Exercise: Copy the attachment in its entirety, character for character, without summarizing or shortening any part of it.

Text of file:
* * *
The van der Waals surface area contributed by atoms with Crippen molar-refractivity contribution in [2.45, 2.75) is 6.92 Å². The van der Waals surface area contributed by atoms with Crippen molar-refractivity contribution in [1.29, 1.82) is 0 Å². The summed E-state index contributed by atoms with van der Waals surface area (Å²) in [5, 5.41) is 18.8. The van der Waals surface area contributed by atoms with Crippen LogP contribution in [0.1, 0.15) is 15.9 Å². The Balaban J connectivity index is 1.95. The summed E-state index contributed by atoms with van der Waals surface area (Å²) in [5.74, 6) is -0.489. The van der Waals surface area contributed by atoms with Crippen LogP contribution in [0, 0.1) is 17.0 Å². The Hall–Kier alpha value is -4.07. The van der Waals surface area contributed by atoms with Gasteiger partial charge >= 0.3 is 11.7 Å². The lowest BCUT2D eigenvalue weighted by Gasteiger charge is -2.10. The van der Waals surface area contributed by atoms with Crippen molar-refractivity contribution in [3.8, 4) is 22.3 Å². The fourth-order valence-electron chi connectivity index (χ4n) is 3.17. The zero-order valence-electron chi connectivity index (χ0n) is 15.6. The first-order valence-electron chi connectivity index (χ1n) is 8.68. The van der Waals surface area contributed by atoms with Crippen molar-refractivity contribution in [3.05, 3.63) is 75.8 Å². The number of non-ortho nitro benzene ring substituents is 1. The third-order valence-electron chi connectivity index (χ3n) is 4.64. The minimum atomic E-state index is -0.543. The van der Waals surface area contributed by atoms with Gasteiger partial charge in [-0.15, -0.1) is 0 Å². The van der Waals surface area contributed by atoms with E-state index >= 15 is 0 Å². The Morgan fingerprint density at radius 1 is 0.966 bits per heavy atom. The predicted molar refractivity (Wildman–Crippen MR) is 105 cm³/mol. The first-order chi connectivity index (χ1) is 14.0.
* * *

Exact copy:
The van der Waals surface area contributed by atoms with Crippen molar-refractivity contribution in [2.45, 2.75) is 6.92 Å². The van der Waals surface area contributed by atoms with Crippen molar-refractivity contribution in [1.29, 1.82) is 0 Å². The summed E-state index contributed by atoms with van der Waals surface area (Å²) in [5, 5.41) is 18.8. The van der Waals surface area contributed by atoms with Crippen LogP contribution in [0.1, 0.15) is 15.9 Å². The Balaban J connectivity index is 1.95. The summed E-state index contributed by atoms with van der Waals surface area (Å²) in [5.74, 6) is -0.489. The van der Waals surface area contributed by atoms with Crippen LogP contribution in [0, 0.1) is 17.0 Å². The Hall–Kier alpha value is -4.07. The van der Waals surface area contributed by atoms with Gasteiger partial charge >= 0.3 is 11.7 Å². The lowest BCUT2D eigenvalue weighted by Gasteiger charge is -2.10. The van der Waals surface area contributed by atoms with Crippen molar-refractivity contribution in [3.8, 4) is 22.3 Å². The fourth-order valence-electron chi connectivity index (χ4n) is 3.17. The zero-order valence-electron chi connectivity index (χ0n) is 15.6. The first-order valence-electron chi connectivity index (χ1n) is 8.68. The van der Waals surface area contributed by atoms with Crippen molar-refractivity contribution in [3.05, 3.63) is 75.8 Å². The number of non-ortho nitro benzene ring substituents is 1. The third-order valence-electron chi connectivity index (χ3n) is 4.64. The minimum atomic E-state index is -0.543. The van der Waals surface area contributed by atoms with Gasteiger partial charge in [-0.15, -0.1) is 0 Å². The van der Waals surface area contributed by atoms with E-state index >= 15 is 0 Å². The Morgan fingerprint density at radius 1 is 0.966 bits per heavy atom. The predicted molar refractivity (Wildman–Crippen MR) is 105 cm³/mol. The first-order chi connectivity index (χ1) is 14.0.